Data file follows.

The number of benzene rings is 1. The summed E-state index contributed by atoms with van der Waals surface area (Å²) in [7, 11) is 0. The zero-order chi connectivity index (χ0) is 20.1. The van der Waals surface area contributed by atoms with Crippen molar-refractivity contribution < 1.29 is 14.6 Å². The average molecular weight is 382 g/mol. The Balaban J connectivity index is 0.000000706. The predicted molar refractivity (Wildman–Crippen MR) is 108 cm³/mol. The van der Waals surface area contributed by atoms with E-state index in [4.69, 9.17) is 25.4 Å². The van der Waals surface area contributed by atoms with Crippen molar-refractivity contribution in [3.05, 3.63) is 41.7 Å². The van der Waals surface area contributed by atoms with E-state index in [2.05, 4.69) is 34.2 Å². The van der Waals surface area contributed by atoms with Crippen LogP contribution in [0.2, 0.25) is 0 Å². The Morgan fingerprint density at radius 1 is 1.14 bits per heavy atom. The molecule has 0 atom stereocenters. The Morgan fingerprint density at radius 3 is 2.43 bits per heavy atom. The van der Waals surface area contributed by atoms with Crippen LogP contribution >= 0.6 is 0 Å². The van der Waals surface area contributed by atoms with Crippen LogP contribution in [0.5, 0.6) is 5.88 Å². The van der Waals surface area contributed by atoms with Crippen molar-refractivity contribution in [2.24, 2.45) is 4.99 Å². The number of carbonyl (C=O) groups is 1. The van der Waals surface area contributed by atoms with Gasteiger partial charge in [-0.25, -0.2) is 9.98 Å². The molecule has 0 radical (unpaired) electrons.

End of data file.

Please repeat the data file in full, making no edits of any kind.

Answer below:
The number of benzene rings is 1. The summed E-state index contributed by atoms with van der Waals surface area (Å²) in [7, 11) is 0. The zero-order chi connectivity index (χ0) is 20.1. The van der Waals surface area contributed by atoms with Crippen molar-refractivity contribution < 1.29 is 14.6 Å². The average molecular weight is 382 g/mol. The Balaban J connectivity index is 0.000000706. The predicted molar refractivity (Wildman–Crippen MR) is 108 cm³/mol. The van der Waals surface area contributed by atoms with E-state index in [4.69, 9.17) is 25.4 Å². The van der Waals surface area contributed by atoms with Crippen molar-refractivity contribution in [3.05, 3.63) is 41.7 Å². The van der Waals surface area contributed by atoms with E-state index in [2.05, 4.69) is 34.2 Å². The van der Waals surface area contributed by atoms with Crippen LogP contribution in [0.2, 0.25) is 0 Å². The Morgan fingerprint density at radius 1 is 1.14 bits per heavy atom. The molecule has 0 atom stereocenters. The Morgan fingerprint density at radius 3 is 2.43 bits per heavy atom. The van der Waals surface area contributed by atoms with Crippen LogP contribution >= 0.6 is 0 Å². The van der Waals surface area contributed by atoms with Crippen LogP contribution in [0.5, 0.6) is 5.88 Å². The van der Waals surface area contributed by atoms with Crippen molar-refractivity contribution in [2.24, 2.45) is 4.99 Å². The number of carbonyl (C=O) groups is 1. The van der Waals surface area contributed by atoms with Gasteiger partial charge in [-0.25, -0.2) is 9.98 Å². The molecule has 0 radical (unpaired) electrons.